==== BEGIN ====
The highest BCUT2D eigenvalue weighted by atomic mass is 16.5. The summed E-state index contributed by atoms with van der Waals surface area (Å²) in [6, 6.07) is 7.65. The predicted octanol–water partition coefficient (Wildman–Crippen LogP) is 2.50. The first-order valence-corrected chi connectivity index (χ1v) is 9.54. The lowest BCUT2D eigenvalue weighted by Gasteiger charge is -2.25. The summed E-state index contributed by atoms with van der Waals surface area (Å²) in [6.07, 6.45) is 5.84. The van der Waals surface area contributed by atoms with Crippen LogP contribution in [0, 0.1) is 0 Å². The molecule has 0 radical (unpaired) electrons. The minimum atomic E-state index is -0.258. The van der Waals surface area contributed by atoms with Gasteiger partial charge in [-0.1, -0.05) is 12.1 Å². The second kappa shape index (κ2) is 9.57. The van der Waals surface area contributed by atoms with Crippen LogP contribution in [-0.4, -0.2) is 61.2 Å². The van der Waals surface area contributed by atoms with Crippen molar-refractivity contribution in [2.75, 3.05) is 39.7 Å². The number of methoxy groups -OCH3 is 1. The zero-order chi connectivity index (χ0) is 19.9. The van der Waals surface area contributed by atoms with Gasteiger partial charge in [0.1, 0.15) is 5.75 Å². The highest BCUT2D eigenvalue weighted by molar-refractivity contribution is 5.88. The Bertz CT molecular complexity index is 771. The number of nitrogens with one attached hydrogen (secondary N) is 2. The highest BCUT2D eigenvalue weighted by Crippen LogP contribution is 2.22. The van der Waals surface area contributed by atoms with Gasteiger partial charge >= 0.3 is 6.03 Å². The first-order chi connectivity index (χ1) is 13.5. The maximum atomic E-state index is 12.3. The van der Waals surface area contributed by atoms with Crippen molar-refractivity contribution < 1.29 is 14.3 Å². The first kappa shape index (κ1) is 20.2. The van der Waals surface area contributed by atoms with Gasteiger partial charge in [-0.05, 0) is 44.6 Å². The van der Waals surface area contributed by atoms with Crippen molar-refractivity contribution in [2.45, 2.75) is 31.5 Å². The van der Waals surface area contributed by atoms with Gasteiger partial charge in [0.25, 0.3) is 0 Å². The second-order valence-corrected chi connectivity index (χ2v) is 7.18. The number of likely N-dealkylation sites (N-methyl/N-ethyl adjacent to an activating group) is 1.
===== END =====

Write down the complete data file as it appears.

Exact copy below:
The highest BCUT2D eigenvalue weighted by atomic mass is 16.5. The summed E-state index contributed by atoms with van der Waals surface area (Å²) in [6, 6.07) is 7.65. The predicted octanol–water partition coefficient (Wildman–Crippen LogP) is 2.50. The first-order valence-corrected chi connectivity index (χ1v) is 9.54. The lowest BCUT2D eigenvalue weighted by Gasteiger charge is -2.25. The summed E-state index contributed by atoms with van der Waals surface area (Å²) in [6.07, 6.45) is 5.84. The van der Waals surface area contributed by atoms with Crippen LogP contribution in [0, 0.1) is 0 Å². The molecule has 0 radical (unpaired) electrons. The minimum atomic E-state index is -0.258. The van der Waals surface area contributed by atoms with Gasteiger partial charge in [-0.1, -0.05) is 12.1 Å². The second kappa shape index (κ2) is 9.57. The van der Waals surface area contributed by atoms with Crippen LogP contribution in [-0.4, -0.2) is 61.2 Å². The van der Waals surface area contributed by atoms with Crippen molar-refractivity contribution in [2.75, 3.05) is 39.7 Å². The number of methoxy groups -OCH3 is 1. The zero-order chi connectivity index (χ0) is 19.9. The van der Waals surface area contributed by atoms with Gasteiger partial charge in [0.1, 0.15) is 5.75 Å². The highest BCUT2D eigenvalue weighted by molar-refractivity contribution is 5.88. The Bertz CT molecular complexity index is 771. The number of nitrogens with one attached hydrogen (secondary N) is 2. The highest BCUT2D eigenvalue weighted by Crippen LogP contribution is 2.22. The van der Waals surface area contributed by atoms with Gasteiger partial charge >= 0.3 is 6.03 Å². The first-order chi connectivity index (χ1) is 13.5. The maximum atomic E-state index is 12.3. The van der Waals surface area contributed by atoms with Crippen molar-refractivity contribution < 1.29 is 14.3 Å². The first kappa shape index (κ1) is 20.2. The van der Waals surface area contributed by atoms with Gasteiger partial charge in [-0.05, 0) is 44.6 Å². The van der Waals surface area contributed by atoms with Crippen molar-refractivity contribution in [2.45, 2.75) is 31.5 Å². The van der Waals surface area contributed by atoms with Gasteiger partial charge in [0.25, 0.3) is 0 Å². The second-order valence-corrected chi connectivity index (χ2v) is 7.18. The number of likely N-dealkylation sites (N-methyl/N-ethyl adjacent to an activating group) is 1.